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Making Yourself Happy
The value of setting short-term goals
      An essay by Dr. Ted Sielaff
Emeritus Professor of Business
San Jose State University
San Jose, California


If you are a so-so tennis player and you challenge the local champion and he takes you seriously, you will be vanquished. Perhaps you have high expectations, but your defeat makes you feel terrible, and you think you should give up the game.

What is wrong? Your expectations are too high.

Now, if you played with someone whose skills were closer to your’s, you would stand a chance of winning – and you would feel good about your game and yourself. You have lowered your expectations, and you get that happy feeling.

Expect too much and you are unhappy. Lower your expectations, you reach your goals, and you are happy.

New Year’s Resolutions work like that. They can easily frustrate you like that champion tennis player who made you feel defeated and terrible, and caused you to think you never want to have another goal for yourself.

I want to help you go about this matter more sensibly.

New Year’s Resolutions are behaviorally unsound. In order to keep doing something, we need periodic reinforcement, like recognition or reward. That is lacking with New Year’s Resolutions. Usually New Year’s Resolutions are too grandiose, like: I’m going to get myself fit this year. Or, I’m going to finish my MBA this year. Too much for most of us.

In setting goals, you can be happy if the goal is doable -- something, that is within your power to accomplish in a relatively short period of time. It is like playing tennis with someone close to your skill.

First, I believe the setting of goals is very important if you want a happy life and want to get along in this rough-and-tumble world. It may seem strange, but there are people who do not understand that simple idea. They drift along and are pushed by whatever they encounter. Maybe you have seen people like that.

I have been setting goals for myself for many years and have kept many of the papers on which I wrote them. Some of my lists were nuts; and others were quite clever. In this essay I will share what I have learned. This is a practical discussion.

Make short term goals that are in harmony with some long term strategy you might have. Don’t make a resolution for a year. For example, suppose your long term strategy is to write a book. It does no good to say: “This year I intend to finish writing a book.”

I have found it better to set goals for just a month, like this: “I want to finish the first draft of the chapter of my book on “The People Living in Yosemite Park.” That would be a doable goal if I worked at it every day and had my research done. And, at the end of the month, I could check to see if I reached it.

Not everybody will be writing a book on the parks of America. Maybe you will be doing something more practical and useful like landscaping your front yard, cleaning out your garage, or trying to lose weight. The point is: Don’t try to take on the whole world. Make goals you can accomplish and feel good about after you have completed them.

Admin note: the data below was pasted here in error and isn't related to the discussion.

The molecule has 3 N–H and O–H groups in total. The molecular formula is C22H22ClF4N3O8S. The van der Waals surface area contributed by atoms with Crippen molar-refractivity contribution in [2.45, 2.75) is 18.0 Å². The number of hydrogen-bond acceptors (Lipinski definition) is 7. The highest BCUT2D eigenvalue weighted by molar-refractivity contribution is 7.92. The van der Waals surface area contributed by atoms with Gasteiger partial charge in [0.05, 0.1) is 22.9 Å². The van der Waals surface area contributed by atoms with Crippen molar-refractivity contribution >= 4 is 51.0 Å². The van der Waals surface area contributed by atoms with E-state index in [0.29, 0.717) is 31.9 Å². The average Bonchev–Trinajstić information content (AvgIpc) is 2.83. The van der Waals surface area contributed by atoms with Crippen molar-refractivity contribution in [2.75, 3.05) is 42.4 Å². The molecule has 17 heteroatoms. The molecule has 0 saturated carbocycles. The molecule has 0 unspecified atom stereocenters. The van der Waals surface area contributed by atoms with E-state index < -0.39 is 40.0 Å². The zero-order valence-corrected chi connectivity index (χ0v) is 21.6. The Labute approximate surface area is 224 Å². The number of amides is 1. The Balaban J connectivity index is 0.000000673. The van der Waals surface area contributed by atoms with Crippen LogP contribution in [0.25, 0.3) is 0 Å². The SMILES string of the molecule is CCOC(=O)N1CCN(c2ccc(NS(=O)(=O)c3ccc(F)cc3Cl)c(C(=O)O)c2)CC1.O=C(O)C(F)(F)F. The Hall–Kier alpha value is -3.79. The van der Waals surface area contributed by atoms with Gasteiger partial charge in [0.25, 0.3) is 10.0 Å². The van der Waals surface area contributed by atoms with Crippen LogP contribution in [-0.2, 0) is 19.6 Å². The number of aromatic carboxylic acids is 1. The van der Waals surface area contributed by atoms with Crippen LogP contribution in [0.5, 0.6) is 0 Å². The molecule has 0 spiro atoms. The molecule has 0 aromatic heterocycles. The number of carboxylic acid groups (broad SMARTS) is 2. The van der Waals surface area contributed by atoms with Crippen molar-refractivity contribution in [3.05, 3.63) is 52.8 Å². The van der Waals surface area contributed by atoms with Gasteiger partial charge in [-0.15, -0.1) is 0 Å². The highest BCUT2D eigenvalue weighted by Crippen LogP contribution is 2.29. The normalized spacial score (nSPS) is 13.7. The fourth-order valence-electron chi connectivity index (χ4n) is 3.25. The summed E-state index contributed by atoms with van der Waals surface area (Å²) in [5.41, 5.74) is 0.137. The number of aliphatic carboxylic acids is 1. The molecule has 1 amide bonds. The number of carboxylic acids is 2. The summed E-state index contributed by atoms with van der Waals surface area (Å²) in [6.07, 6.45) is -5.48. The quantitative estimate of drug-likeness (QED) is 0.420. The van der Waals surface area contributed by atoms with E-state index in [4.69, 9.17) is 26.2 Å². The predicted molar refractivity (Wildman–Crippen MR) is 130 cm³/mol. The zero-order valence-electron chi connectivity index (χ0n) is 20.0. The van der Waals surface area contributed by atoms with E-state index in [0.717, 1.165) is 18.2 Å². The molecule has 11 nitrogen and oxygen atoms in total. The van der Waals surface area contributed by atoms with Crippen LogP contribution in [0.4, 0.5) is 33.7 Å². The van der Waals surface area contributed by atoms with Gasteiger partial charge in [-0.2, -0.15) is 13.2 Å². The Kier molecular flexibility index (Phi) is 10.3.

In stating the short term goal, you should make it specific and measurable. Don’t say something like: “I intend to write every day.” That is too vague.

I have found that if I set short term goals for myself that are in harmony with a bigger strategy that I have I can be very happy. And, the interesting thing is that these short term goals often fit together in building a bigger picture.

Too many goals can frustrate you. Picture this: You are getting the family ready for an outing at the park and people tell you to turn off the radio, pick up the papers in front, water the plants, set out food for the dog, give the key to the neighbor, see that there is gas in the car, bring along some spare clothes, don’t forget the camera, and on and on. You get mad and shout: “Shut up! Quit hassling me!”

You set up the same situation if you list too many things as your goals. So, keep the list short. Make it something where you will easily do everything and be victorious – be the winner.

I find it works best if I make a list each month of 7 or 8 things I want to finish. I write them down and post them on my bulletin board. If my goal is too unrealistic, I modify it. Goals should not be set in stone. If I write my goals down, I can see where I am going.

I have a list for this month and one item is “Write an essay,” That is what I am doing right now. It is doable.

Many years ago, I wanted to get a PhD in economics at the University of Minnesota. Ginny and I lived in a little house in St. Paul, had one son, and Ginny was a full time housewife and mother. I earned a very modest salary at a small college and had no savings, scholarships, or wealthy parents. We had no car and we rode buses or streetcars wherever we went. I had to work.

First, I found out the requirements for the PhD degree. And, then I planned to take one course and work on a research project each term. After a few years, I was amazed at how far along I was and that success stimulated me to work harder. So, I was finally honored in 1951 with a PhD degree in economics. You see: Little items can work into a bigger plan.

So, my advice is get busy on goals. Forget the New Year’s Resolutions stuff. It’s not helpful. But, small goals that are in harmony with a bigger plan can make you a winner and will be fun.

Ted Sielaff

San Jose, CA
ted@sielaff.org


To receive future essays by Dr. Ted, request to be on his
mailing list by clicking on: ted@sielaff.org.

All essays by Dr. Ted may be accessed by going to:
www.sielaff.org.

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